Chapter two (previous post) covered a lot of ground — about twenty centuries and at least four continents — so there's a ton of potential supplementary material. I'll just throw a few at you here, and then follow up in my next posts with some free books.
The first comes from the 18th-century tradition of French fairground theatre, which thrived outside the censorship laws imposed on the royally-sanctioned "serious" theatres in Paris. The most popular form of fairground comedy was a short farcical sketch known as a parade. Popular, that is, until they were closed down by the police in 1777.
Below is a quite humorous example by Thomas-Simon Gueullette (1683–1766), a lawyer and scholar who wrote over sixty pieces for the commedia actors of the Théâtre-Italien. Rather than inventing much that was new, I suspect that Gueullette, like Goldoni and Gozzi, took much of the comic business made popular by the improvisatory commedia actors and repackaged it in a more tightly structured, written form. The good news is that he did a nice job of it.
One Armed, Blind Deaf Mute
Here's what that dumb comic servant Gille may have looked like:
And click here for a recent Ph.D. dissertation on the work of Gueullette.
If you've seen my favorite movie ever, Children of Paradise (1945), you already have some sense of the fairground theatre atmosphere, but transported half a century later from Gueullette's time to the heyday of the Boulevard du Crime in Paris. If you haven't seen Children of Paradise, you are hereby ordered to do so. Soon! It's on DVD and it's available on Netflix, though if you can actually see it in a movie theatre, it's worth the money to take it all in on a big screen. Much of the action takes place at the Théâtre des Funambules (theatre of the wirewalkers) and centers around the legendary mime, Jean-Gaspard Deburau (1796–1846), immortalized in the performance of Jean-Louis Barrault.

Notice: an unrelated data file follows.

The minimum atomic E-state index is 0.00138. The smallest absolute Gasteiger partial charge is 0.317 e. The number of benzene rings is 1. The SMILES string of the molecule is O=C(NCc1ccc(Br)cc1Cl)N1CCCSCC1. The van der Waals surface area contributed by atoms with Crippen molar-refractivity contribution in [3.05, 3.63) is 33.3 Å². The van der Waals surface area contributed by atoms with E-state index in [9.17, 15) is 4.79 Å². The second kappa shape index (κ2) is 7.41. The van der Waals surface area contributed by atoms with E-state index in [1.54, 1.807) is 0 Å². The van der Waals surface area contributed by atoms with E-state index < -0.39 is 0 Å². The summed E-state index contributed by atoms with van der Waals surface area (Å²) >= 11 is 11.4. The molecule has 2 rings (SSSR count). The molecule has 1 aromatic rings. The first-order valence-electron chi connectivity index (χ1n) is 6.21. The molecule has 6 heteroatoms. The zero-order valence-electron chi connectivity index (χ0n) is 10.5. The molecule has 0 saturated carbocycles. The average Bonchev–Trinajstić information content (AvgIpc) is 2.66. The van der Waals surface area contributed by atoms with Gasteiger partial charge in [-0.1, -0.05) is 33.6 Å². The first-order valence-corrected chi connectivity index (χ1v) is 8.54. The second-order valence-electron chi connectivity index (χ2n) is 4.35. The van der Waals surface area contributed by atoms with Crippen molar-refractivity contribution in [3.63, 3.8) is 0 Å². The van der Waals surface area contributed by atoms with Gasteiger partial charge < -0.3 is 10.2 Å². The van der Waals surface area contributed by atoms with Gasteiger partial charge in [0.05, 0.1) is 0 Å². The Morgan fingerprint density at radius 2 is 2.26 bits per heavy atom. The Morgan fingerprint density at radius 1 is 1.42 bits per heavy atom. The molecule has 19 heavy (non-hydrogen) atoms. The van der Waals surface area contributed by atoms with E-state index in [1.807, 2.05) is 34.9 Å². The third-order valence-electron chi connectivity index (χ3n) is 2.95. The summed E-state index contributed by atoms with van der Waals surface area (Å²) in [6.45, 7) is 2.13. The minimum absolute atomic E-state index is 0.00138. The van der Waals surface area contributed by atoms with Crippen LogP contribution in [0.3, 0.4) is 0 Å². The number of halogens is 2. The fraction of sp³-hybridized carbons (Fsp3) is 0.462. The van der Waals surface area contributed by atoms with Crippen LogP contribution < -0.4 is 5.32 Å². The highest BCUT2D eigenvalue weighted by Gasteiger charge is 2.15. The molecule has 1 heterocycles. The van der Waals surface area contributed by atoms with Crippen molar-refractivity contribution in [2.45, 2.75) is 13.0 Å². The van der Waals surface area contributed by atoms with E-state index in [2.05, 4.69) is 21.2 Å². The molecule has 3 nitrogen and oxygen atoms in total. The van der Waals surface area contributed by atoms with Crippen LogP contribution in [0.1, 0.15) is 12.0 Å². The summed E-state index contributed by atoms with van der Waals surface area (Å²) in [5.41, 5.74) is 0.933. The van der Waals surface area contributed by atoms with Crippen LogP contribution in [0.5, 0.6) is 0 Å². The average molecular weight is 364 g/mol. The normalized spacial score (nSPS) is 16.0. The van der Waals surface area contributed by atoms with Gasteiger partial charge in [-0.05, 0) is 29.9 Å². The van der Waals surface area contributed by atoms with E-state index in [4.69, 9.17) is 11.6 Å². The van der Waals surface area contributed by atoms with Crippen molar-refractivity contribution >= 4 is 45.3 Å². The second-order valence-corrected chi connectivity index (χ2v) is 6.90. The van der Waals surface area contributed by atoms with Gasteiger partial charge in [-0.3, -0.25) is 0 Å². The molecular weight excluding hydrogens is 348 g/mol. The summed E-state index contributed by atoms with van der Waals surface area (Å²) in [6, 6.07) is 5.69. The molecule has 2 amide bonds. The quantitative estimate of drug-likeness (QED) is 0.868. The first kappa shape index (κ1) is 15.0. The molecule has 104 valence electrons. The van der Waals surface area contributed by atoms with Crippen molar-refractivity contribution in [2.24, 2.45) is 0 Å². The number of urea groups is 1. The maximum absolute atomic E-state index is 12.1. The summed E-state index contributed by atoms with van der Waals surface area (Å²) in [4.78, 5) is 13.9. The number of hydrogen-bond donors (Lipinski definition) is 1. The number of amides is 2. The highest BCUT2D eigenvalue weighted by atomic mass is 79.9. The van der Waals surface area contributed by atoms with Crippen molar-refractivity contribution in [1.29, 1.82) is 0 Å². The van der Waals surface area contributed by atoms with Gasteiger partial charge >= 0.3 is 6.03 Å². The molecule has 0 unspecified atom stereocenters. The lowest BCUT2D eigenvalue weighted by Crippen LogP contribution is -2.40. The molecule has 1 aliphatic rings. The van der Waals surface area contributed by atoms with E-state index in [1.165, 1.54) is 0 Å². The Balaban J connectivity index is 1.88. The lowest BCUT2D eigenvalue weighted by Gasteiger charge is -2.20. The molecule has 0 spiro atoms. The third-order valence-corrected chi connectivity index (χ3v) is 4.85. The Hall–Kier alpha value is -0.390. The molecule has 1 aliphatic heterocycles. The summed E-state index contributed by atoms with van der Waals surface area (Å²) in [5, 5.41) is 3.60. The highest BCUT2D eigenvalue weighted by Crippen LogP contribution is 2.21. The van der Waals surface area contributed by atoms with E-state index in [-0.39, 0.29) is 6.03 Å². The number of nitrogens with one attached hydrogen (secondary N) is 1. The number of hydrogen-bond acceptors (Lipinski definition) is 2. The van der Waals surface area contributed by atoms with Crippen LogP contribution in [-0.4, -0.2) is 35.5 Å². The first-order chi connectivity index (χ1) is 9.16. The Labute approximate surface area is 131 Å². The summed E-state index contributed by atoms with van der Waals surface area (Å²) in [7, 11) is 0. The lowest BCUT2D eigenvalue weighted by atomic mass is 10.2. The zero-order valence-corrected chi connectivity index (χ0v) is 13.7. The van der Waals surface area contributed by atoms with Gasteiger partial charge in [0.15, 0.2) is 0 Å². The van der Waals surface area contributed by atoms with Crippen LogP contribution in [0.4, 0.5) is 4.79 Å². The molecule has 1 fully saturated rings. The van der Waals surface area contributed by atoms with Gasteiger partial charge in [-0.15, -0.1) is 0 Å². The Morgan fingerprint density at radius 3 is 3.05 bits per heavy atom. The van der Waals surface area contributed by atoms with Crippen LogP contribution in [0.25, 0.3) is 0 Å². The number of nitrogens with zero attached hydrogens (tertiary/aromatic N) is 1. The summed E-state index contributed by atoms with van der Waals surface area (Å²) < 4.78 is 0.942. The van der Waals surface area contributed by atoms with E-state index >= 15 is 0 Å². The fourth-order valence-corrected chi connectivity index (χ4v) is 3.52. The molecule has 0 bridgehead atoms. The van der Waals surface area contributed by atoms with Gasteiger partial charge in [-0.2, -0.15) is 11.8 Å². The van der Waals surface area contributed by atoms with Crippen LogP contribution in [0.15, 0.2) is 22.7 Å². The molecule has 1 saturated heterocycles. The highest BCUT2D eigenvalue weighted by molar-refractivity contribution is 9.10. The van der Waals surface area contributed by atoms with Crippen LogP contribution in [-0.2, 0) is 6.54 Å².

Here's a scene that did a lot to popularize pantomime. This is Barrault as a not-yet-famous Deburau, dismissed as the family idiot, forced to work the platform in front of the Funambules to help draw in paying customers.
There are no subtitles, but you won't need them. When the master criminal Lacenaire picks the pocket of a bourgeois gentleman, his accomplice Garance gets the blame. The police ask if there are any witnesses, and the silent mime suddenly speaks, saying he saw it all. Once he acts it out, Garance goes free, and her show of gratitude triggers a romance that is one of the movie's central plot lines.
___________________________________"Act! Act! You have the wrong place. We are not allowed to act here. We walk on our hands! And you know why? They bully us. If we put on plays, they'd have to close their great, noble theaters! Their public is bored to death by museum pieces, dusty tragedies and declaiming mummies who never move! But the Funambules is full of life, movement! Extravaganzas! Appearances, disappearances, like in real life! And then, BOOM, the kick in the pants!"
— the director of the Funambules
A mime piece performed by Barrault as Deburau at the Funambules: